She was born in New Hampshire in 1788. Her parents were advocates of education for both sexes, and Sarah was taught is school much beyond the normal age for women. She married a lawyer, and he also supported her education.
When her husband died after only 9 years of marriage, she decided to support herself and her five children as a poet. One of the books she wrote was Poems For Our Children, and its most famous poem was based on a story from her own childhood: Mary Had A Little Lamb. It was an immediate success.
An editor and writer, she believed that the United States would do well to celebrate a national day of Thanksgiving. So, beginning in 1846, she wrote to presidents and other political leaders, encouraging that. There was a regional day of Thanksgiving, but it was only celebrated in the Northeast.
That, perhaps, was a legacy from the very first Thanksgiving Day proclamation, issued by President George Washington on October 3, 1789.
You can read the full text here, but that proclamation begins with these words:
“Whereas it is the duty of all Nations to acknowledge the providence of Almighty God, to obey his will, to be grateful for his benefits, and humbly to implore his protection and favor—and whereas both Houses of Congress have by their joint Committee requested me “to recommend to the People of the United States a day of public thanksgiving and prayer to be observed by acknowledging with grateful hearts the many signal favors of Almighty God especially by affording them an opportunity peaceably to establish a form of government for their safety and happiness.”
Now therefore I do recommend and assign Thursday the 26th day of November next to be devoted by the People of these States to the service of that great and glorious Being, who is the beneficent Author of all the good that was, that is, or that will be—That we may then all unite in rendering unto him our sincere and humble thanks….”
The letters of Sarah Josepha Hale were mostly ignored, but she persisted. Abraham Lincoln responded.
He did so in 1863 in the midst of the Civil War. That may not seem like a time for giving thanks, and yet it was perfect.
Note that his proclamation was, like Washington’s, issued on October 3 and that the celebration would take place on November 26. I have no doubt that Lincoln saw God’s hand in those parallel dates.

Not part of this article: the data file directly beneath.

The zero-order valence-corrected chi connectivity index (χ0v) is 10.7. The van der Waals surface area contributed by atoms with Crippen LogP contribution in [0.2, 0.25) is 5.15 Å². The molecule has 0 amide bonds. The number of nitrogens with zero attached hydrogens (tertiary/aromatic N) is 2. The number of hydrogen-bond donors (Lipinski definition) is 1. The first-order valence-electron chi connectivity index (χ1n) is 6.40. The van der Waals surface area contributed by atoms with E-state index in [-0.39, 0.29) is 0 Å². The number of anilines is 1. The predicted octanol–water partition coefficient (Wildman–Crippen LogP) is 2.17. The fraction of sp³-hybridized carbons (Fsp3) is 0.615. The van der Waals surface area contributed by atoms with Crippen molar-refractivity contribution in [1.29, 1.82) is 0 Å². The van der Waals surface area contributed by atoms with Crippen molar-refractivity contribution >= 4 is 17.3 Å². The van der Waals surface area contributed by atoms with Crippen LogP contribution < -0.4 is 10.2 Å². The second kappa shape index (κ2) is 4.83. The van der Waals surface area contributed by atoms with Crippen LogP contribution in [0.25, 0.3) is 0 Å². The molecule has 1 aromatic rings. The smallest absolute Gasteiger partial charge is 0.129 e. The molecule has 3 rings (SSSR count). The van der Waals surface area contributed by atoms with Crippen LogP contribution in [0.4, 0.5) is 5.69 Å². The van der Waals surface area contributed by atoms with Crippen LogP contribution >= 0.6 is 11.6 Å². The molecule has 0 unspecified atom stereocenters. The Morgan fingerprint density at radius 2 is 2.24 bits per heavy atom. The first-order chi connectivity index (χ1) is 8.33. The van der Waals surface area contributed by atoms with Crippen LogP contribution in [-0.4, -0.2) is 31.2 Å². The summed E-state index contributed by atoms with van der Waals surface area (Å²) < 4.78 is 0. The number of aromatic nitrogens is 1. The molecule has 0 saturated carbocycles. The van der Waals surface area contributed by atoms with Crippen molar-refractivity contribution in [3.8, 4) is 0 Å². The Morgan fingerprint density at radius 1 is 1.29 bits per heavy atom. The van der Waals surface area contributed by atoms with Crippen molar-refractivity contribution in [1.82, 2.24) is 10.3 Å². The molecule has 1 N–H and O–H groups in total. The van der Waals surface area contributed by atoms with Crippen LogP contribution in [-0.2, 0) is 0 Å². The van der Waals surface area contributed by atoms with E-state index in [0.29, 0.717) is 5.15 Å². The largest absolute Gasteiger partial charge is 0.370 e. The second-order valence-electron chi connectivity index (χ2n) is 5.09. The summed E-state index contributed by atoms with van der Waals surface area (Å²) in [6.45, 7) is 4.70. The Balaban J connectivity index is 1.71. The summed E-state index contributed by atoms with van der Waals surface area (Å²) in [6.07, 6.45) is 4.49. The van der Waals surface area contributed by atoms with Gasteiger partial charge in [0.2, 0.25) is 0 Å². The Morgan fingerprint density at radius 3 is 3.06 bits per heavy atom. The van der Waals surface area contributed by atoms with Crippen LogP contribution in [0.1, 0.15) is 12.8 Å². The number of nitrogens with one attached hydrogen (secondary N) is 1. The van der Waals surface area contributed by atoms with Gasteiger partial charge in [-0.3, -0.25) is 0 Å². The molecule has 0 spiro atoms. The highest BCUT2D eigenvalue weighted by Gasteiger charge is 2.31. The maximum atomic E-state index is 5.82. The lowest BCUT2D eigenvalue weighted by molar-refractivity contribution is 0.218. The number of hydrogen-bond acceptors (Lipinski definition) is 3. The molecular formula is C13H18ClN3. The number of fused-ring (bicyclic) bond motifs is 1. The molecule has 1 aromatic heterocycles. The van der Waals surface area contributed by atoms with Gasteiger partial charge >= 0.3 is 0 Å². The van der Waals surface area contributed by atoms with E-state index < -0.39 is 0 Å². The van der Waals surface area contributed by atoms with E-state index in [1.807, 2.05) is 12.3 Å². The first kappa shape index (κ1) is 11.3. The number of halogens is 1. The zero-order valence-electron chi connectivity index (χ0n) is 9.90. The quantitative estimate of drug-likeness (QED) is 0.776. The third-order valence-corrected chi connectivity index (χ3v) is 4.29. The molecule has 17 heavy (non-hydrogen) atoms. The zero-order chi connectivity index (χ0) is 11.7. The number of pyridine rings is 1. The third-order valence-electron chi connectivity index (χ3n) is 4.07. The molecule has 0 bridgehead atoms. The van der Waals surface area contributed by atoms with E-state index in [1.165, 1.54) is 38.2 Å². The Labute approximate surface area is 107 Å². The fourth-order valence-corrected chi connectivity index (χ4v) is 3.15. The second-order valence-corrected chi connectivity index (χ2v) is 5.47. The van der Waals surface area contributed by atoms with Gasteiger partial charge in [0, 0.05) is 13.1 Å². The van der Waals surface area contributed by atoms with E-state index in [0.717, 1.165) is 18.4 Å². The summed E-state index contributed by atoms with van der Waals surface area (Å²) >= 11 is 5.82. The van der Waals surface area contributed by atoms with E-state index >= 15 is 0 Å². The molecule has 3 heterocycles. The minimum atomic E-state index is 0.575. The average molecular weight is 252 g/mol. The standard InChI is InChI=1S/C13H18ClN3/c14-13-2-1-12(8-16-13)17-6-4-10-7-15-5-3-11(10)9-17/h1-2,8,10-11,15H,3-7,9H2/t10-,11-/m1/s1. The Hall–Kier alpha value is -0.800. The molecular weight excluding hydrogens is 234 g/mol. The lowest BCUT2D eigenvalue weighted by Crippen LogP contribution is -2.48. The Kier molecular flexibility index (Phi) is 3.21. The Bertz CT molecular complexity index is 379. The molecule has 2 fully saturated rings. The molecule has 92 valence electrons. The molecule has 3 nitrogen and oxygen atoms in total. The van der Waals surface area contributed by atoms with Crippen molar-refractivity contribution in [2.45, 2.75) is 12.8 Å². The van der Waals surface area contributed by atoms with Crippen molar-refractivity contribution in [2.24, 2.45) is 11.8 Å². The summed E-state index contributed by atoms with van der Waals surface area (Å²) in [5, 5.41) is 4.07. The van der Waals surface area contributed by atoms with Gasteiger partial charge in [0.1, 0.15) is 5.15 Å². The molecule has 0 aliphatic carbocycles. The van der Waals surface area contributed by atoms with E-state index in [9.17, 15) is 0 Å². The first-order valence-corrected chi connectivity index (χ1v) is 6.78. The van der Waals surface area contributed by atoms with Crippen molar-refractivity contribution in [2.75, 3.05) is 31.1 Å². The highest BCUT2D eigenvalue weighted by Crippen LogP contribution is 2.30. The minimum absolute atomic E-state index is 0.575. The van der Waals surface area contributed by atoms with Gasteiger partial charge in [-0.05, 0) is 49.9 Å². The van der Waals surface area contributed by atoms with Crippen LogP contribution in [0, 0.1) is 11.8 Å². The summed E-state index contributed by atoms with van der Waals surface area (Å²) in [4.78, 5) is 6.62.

His proclamation is given here in full. It is not the easiest read, but the reward is worth it.
By the President of the United States
The year that is drawing toward its close has been filled with the blessings of fruitful fields and healthful skies. To these bounties, which are so constantly enjoyed that we are prone to forget the source from which they come, others have been added, which are of so extraordinary a nature that they cannot fail to penetrate and even soften the heart which is habitually insensible to the ever–watchful providence of Almighty God.
In the midst of a civil war of unequaled magnitude and severity, which has sometimes seemed to foreign states to invite and provoke their aggression, peace has been preserved with all nations, order has been maintained, the laws have been respected and obeyed, and harmony has prevailed everywhere, except in the theater of military conflict; while that theater has been greatly contracted by the advancing armies and navies of the Union.
Needful diversions of wealth and of strength from the fields of peaceful industry to the national defense have not arrested the plow, the shuttle, or the ship; the ax has enlarged the borders of our settlements, and the mines, as well of iron and coal as of the precious metals, have yielded even more abundantly than heretofore. Population has steadily increased, notwithstanding the waste that has been made in the camp, the siege, and the battlefield, and the country, rejoicing in the consciousness of augmented strength and vigor, is permitted to expect continuance of years with large increase of freedom.
No human counsel hath devised, nor hath any mortal hand worked out these great things. They are the gracious gifts of the Most High God, who while dealing with us in anger for our sins, hath nevertheless remembered mercy.
It has seemed to me fit and proper that they should be solemnly, reverently, and gratefully acknowledged as with one heart and one voice by the whole American people. I do, therefore, invite my fellow–citizens in every part of the United States, and also those who are at sea and those who are sojourning in foreign lands, to set apart and observe the last Thursday of November next as a Day of Thanksgiving and Praise to our beneficent Father who dwelleth in the heavens. And I recommend to them that, while offering up the ascriptions justly due to Him for such singular deliverances and blessings, they do also, with humble penitence for our national perverseness and disobedience, commend to His tender care all those who have become widows, orphans, mourners, or sufferers in the lamentable civil strife in which we are unavoidably engaged, and fervently implore the interposition of the Almighty hand to heal the wounds of the nation, and to restore it, as soon as may be consistent with the Divine purposes, to the full enjoyment of peace, harmony, tranquility, and union.
In testimony whereof, I have hereunto set my hand and caused the seal of the United States to be affixed.
Done at the city of Washington, this third day of October, in the year of our Lord one thousand eight hundred and sixty–three, and of the Independence of the United States the eighty–eighth.
Mrs. Hale, Mr. Washington, and Mr. Lincoln are all great examples of doing good. I’m thankful for them.
You and I may never accomplish the good they did, but that is not the point. Do good, and see what happens.